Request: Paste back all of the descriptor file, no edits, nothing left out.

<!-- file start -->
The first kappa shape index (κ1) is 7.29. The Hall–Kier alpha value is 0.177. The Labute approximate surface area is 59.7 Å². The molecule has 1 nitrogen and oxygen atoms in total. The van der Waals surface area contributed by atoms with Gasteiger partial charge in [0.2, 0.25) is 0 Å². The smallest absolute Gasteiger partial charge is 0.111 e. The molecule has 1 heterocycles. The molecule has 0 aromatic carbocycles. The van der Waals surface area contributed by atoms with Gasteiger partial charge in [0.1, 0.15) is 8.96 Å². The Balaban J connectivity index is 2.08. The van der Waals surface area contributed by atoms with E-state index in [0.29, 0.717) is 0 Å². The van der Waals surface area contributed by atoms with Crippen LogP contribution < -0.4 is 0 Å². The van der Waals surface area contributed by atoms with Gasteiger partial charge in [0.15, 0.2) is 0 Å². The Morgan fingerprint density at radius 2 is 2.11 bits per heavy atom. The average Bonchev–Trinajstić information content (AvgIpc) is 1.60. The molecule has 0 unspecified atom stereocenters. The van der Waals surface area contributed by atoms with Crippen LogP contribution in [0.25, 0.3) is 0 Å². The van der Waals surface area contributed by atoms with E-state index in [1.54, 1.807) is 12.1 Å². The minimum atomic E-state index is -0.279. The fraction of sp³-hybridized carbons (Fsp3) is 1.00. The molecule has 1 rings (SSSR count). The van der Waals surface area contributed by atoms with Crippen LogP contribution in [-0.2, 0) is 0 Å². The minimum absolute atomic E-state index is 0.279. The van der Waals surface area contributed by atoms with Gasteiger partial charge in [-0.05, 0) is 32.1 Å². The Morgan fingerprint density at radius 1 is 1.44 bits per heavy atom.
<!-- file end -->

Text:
The first kappa shape index (κ1) is 7.29. The Hall–Kier alpha value is 0.177. The Labute approximate surface area is 59.7 Å². The molecule has 1 nitrogen and oxygen atoms in total. The van der Waals surface area contributed by atoms with Gasteiger partial charge in [0.2, 0.25) is 0 Å². The smallest absolute Gasteiger partial charge is 0.111 e. The molecule has 1 heterocycles. The molecule has 0 aromatic carbocycles. The van der Waals surface area contributed by atoms with Gasteiger partial charge in [0.1, 0.15) is 8.96 Å². The Balaban J connectivity index is 2.08. The van der Waals surface area contributed by atoms with E-state index in [0.29, 0.717) is 0 Å². The van der Waals surface area contributed by atoms with Crippen LogP contribution < -0.4 is 0 Å². The van der Waals surface area contributed by atoms with Gasteiger partial charge in [0.15, 0.2) is 0 Å². The Morgan fingerprint density at radius 2 is 2.11 bits per heavy atom. The average Bonchev–Trinajstić information content (AvgIpc) is 1.60. The molecule has 0 unspecified atom stereocenters. The van der Waals surface area contributed by atoms with Crippen LogP contribution in [0.25, 0.3) is 0 Å². The van der Waals surface area contributed by atoms with E-state index in [1.54, 1.807) is 12.1 Å². The minimum atomic E-state index is -0.279. The fraction of sp³-hybridized carbons (Fsp3) is 1.00. The molecule has 1 rings (SSSR count). The van der Waals surface area contributed by atoms with Crippen LogP contribution in [-0.2, 0) is 0 Å². The minimum absolute atomic E-state index is 0.279. The van der Waals surface area contributed by atoms with Gasteiger partial charge in [-0.05, 0) is 32.1 Å². The Morgan fingerprint density at radius 1 is 1.44 bits per heavy atom.